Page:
iPass enters big data field with plans to sell Wi-Fi analytics under ‘Veri-Fi’ brand

wifi computer

Wi-Fi connection vendor iPass said it plans to sell usage and traffic information gleaned from its network of 60 million hotspots, an effort by the company to open up a new revenue stream in the big data market.

“Veri-Fi is our big data capability,” iPass CEO Gary Griffiths told FierceWirelessTech.

Griffiths explained that Veri-Fi, initially announced earlier this year, is essentially a collection of all the usage and network information gleaned by iPass’ roughly 100,000 users across the millions of hotspots the company has aggregated into its service. Today, iPass is using that information to improve its service and prevent customers from roaming onto poorly performing Wi-Fi hotspots.

“It’s helping us immediately in the quality of service. This is where we’re able to detect, in simple terms, a good network from a bad network,” he said. “We also can map, based on reliability and success rate, where iPass hotspots are versus where they’re not. So if there’s a network that’s not in our footprint that’s getting a lot of traffic, that becomes a very high priority for us to be able to go out and procure it," and add it into the iPass network.

RELATED: HP expands partnership with iPass, bringing Wi-Fi to more devices worldwide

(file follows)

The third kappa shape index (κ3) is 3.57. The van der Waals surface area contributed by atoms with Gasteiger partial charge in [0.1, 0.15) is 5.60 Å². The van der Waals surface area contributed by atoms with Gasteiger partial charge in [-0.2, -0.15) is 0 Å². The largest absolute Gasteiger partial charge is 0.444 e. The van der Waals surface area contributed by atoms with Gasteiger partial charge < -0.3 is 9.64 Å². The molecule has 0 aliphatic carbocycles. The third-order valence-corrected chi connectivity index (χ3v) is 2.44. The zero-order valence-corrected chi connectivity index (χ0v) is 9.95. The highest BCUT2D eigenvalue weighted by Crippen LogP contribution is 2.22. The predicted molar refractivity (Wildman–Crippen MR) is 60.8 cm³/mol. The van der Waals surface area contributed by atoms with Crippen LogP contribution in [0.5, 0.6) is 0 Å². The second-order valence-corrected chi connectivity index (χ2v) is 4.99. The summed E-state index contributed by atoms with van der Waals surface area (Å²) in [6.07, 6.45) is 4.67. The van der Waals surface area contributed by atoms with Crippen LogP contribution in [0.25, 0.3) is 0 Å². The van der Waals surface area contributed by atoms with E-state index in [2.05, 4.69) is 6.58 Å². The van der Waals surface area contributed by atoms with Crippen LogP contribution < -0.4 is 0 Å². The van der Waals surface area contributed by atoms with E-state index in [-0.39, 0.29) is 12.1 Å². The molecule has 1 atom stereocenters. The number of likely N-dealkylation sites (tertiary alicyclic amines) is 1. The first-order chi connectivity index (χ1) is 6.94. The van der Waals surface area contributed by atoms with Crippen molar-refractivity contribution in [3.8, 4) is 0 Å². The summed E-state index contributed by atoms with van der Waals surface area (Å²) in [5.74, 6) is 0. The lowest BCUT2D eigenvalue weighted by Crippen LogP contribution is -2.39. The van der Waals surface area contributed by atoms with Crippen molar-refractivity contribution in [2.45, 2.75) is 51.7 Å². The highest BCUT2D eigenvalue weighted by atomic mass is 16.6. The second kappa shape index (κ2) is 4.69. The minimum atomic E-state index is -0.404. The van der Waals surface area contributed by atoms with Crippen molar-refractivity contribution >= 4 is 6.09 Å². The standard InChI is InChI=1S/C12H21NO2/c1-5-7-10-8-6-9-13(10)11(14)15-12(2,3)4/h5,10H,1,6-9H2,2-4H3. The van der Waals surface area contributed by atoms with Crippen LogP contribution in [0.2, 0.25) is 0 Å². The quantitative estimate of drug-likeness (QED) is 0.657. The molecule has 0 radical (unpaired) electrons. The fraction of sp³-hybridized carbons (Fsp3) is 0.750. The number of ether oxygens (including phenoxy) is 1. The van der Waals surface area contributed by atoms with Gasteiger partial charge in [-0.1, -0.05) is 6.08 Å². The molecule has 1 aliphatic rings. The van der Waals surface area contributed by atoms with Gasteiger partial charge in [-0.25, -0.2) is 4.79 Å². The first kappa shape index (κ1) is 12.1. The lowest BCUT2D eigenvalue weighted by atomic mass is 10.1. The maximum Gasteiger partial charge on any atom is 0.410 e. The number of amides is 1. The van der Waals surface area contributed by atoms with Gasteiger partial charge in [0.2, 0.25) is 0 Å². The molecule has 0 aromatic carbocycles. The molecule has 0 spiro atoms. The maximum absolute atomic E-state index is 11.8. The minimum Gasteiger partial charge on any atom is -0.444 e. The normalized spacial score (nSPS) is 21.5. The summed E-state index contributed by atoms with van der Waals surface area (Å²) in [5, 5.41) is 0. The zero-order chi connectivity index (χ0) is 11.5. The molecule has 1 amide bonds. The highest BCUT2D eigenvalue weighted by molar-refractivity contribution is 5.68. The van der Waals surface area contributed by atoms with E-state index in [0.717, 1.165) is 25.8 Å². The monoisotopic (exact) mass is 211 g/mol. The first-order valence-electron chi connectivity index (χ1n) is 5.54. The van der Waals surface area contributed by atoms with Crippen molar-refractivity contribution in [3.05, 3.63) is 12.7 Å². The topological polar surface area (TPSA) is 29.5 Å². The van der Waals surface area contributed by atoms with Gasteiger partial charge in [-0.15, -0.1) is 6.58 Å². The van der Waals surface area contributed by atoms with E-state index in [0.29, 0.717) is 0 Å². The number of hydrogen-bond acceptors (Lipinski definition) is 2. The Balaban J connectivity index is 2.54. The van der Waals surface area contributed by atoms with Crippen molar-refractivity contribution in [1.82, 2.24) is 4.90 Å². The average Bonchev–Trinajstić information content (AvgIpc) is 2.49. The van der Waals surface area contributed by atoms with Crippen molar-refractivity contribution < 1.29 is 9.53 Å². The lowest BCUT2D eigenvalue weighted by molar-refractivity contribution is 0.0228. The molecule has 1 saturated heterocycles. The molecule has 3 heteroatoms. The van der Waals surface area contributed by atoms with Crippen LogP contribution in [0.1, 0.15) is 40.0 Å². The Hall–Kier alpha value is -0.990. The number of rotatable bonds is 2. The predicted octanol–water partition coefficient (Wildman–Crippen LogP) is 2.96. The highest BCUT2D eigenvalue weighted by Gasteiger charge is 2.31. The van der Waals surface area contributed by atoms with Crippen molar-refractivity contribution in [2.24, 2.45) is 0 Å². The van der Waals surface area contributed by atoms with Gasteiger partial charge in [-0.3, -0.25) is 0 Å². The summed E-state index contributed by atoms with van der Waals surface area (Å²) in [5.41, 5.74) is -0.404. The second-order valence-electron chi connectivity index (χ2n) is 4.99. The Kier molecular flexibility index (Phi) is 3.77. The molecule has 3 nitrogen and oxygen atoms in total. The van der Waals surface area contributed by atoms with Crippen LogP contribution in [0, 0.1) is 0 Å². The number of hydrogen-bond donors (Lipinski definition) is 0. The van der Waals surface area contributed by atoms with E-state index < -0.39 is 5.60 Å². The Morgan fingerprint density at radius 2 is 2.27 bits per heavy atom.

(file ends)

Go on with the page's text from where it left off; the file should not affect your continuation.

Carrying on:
But starting next year, Griffiths said iPass will begin to sell that information to third parties that want to know the location and performance of Wi-Fi hotspots and other networks pinged by iPass’ client software in its customers’ devices.

“We’ve already started talking to potential customers who are interested in our data. At this point this is completely inbound [interest],” he said. “It has definitely stirred up some interest, and there are about a dozen active customer conversations going on right now, including one that we’ll talk about publicly in the next 30 days or so.”

Griffiths explained that the information collected by iPass’ Veri-Fi service can be used for a variety of applications, from stock recommendations based on foot traffic to specific geographic locations to information for network technicians servicing different hotspots.

“There’s all kind of applications that we’re just starting to see that would benefit from the data we collect,” he said, and added that “our technology can detect virtually anything that has a network address.”

Griffiths in August noted that iPass had teamed with Fast Forward Labs, a New York City startup that specializes in demystifying analytics, in an attempt to glean more value from the “obscurity of big data.”

Not surprisingly, Griffiths was careful to note that “we’re not identifying the user,” he told FierceWirelessTech.

Griffiths said the company expects to score revenues from the sale of Veri-Fi data starting next year. “We’re collecting requirements information, and that’s helping us shape what will ultimately look like a product definition that we can go out and market and sell,” he said.

Of course, iPass isn’t the only network provider looking to sell data based on customers’ usage. Sprint, Verizon and other wireless carriers have created similar businesses.